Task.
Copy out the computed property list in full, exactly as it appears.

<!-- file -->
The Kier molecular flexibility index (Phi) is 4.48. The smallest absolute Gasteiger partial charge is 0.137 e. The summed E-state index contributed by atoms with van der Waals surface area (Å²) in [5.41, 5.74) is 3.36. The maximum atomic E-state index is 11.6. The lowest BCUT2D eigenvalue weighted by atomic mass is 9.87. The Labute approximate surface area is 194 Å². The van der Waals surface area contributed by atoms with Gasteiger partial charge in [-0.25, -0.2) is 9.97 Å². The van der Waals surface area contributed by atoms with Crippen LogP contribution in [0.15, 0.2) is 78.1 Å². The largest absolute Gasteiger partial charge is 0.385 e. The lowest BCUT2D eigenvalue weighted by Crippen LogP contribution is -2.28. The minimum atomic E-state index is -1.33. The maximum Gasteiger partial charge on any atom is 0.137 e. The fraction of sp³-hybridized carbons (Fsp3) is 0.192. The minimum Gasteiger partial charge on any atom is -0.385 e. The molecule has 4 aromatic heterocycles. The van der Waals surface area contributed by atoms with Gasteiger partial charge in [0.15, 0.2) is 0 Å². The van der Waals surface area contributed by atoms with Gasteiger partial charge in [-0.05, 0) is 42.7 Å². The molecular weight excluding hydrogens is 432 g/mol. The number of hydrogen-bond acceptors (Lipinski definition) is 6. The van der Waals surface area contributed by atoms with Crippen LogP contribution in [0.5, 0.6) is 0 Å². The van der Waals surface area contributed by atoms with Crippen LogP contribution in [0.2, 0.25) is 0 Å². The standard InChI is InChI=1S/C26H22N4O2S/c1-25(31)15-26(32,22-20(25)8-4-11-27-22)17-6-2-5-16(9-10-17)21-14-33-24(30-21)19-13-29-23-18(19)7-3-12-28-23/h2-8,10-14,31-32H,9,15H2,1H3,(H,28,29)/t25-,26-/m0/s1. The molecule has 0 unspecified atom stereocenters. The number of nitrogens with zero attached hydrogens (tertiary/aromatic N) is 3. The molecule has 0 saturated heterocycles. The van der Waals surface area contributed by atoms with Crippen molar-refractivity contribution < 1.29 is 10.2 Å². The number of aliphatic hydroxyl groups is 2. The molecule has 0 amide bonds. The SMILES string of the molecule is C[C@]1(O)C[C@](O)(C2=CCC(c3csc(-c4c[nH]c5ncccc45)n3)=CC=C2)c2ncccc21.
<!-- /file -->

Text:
The Kier molecular flexibility index (Phi) is 4.48. The smallest absolute Gasteiger partial charge is 0.137 e. The summed E-state index contributed by atoms with van der Waals surface area (Å²) in [5.41, 5.74) is 3.36. The maximum atomic E-state index is 11.6. The lowest BCUT2D eigenvalue weighted by atomic mass is 9.87. The Labute approximate surface area is 194 Å². The van der Waals surface area contributed by atoms with Gasteiger partial charge in [-0.25, -0.2) is 9.97 Å². The van der Waals surface area contributed by atoms with Crippen LogP contribution in [0.15, 0.2) is 78.1 Å². The largest absolute Gasteiger partial charge is 0.385 e. The lowest BCUT2D eigenvalue weighted by Crippen LogP contribution is -2.28. The minimum atomic E-state index is -1.33. The maximum Gasteiger partial charge on any atom is 0.137 e. The fraction of sp³-hybridized carbons (Fsp3) is 0.192. The minimum Gasteiger partial charge on any atom is -0.385 e. The molecule has 4 aromatic heterocycles. The van der Waals surface area contributed by atoms with Gasteiger partial charge in [0.15, 0.2) is 0 Å². The van der Waals surface area contributed by atoms with Gasteiger partial charge in [-0.05, 0) is 42.7 Å². The molecular weight excluding hydrogens is 432 g/mol. The number of hydrogen-bond acceptors (Lipinski definition) is 6. The van der Waals surface area contributed by atoms with Crippen LogP contribution in [0.5, 0.6) is 0 Å². The van der Waals surface area contributed by atoms with Crippen LogP contribution in [0.2, 0.25) is 0 Å². The standard InChI is InChI=1S/C26H22N4O2S/c1-25(31)15-26(32,22-20(25)8-4-11-27-22)17-6-2-5-16(9-10-17)21-14-33-24(30-21)19-13-29-23-18(19)7-3-12-28-23/h2-8,10-14,31-32H,9,15H2,1H3,(H,28,29)/t25-,26-/m0/s1. The molecule has 0 unspecified atom stereocenters. The number of nitrogens with zero attached hydrogens (tertiary/aromatic N) is 3. The molecule has 0 saturated heterocycles. The van der Waals surface area contributed by atoms with Crippen molar-refractivity contribution < 1.29 is 10.2 Å². The number of aliphatic hydroxyl groups is 2. The molecule has 0 amide bonds. The SMILES string of the molecule is C[C@]1(O)C[C@](O)(C2=CCC(c3csc(-c4c[nH]c5ncccc45)n3)=CC=C2)c2ncccc21.